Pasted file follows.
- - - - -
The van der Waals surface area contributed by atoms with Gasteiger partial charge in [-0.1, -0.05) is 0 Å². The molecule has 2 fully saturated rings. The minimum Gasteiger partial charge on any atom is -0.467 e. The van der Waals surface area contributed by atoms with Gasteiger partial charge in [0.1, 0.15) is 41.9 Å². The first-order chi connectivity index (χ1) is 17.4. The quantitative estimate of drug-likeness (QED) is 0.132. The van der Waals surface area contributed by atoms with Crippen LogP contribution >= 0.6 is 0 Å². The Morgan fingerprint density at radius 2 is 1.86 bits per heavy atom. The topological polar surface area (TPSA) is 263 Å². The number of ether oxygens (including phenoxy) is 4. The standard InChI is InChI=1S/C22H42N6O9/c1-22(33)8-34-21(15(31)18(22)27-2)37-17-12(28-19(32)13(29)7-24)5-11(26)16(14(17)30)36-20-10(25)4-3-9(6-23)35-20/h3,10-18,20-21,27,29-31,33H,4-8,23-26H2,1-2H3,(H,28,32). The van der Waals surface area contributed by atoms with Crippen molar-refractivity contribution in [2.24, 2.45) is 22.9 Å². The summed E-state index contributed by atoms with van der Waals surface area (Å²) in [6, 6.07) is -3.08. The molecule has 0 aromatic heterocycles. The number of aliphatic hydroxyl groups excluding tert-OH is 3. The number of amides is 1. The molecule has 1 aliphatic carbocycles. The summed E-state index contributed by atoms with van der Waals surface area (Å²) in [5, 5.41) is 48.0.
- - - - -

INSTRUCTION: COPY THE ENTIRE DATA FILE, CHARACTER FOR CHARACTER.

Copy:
The van der Waals surface area contributed by atoms with Gasteiger partial charge in [-0.1, -0.05) is 0 Å². The molecule has 2 fully saturated rings. The minimum Gasteiger partial charge on any atom is -0.467 e. The van der Waals surface area contributed by atoms with Gasteiger partial charge in [0.1, 0.15) is 41.9 Å². The first-order chi connectivity index (χ1) is 17.4. The quantitative estimate of drug-likeness (QED) is 0.132. The van der Waals surface area contributed by atoms with Crippen LogP contribution >= 0.6 is 0 Å². The Morgan fingerprint density at radius 2 is 1.86 bits per heavy atom. The topological polar surface area (TPSA) is 263 Å². The number of ether oxygens (including phenoxy) is 4. The standard InChI is InChI=1S/C22H42N6O9/c1-22(33)8-34-21(15(31)18(22)27-2)37-17-12(28-19(32)13(29)7-24)5-11(26)16(14(17)30)36-20-10(25)4-3-9(6-23)35-20/h3,10-18,20-21,27,29-31,33H,4-8,23-26H2,1-2H3,(H,28,32). The van der Waals surface area contributed by atoms with Crippen molar-refractivity contribution in [2.24, 2.45) is 22.9 Å². The summed E-state index contributed by atoms with van der Waals surface area (Å²) in [6, 6.07) is -3.08. The molecule has 0 aromatic heterocycles. The number of aliphatic hydroxyl groups excluding tert-OH is 3. The number of amides is 1. The molecule has 1 aliphatic carbocycles. The summed E-state index contributed by atoms with van der Waals surface area (Å²) in [5, 5.41) is 48.0.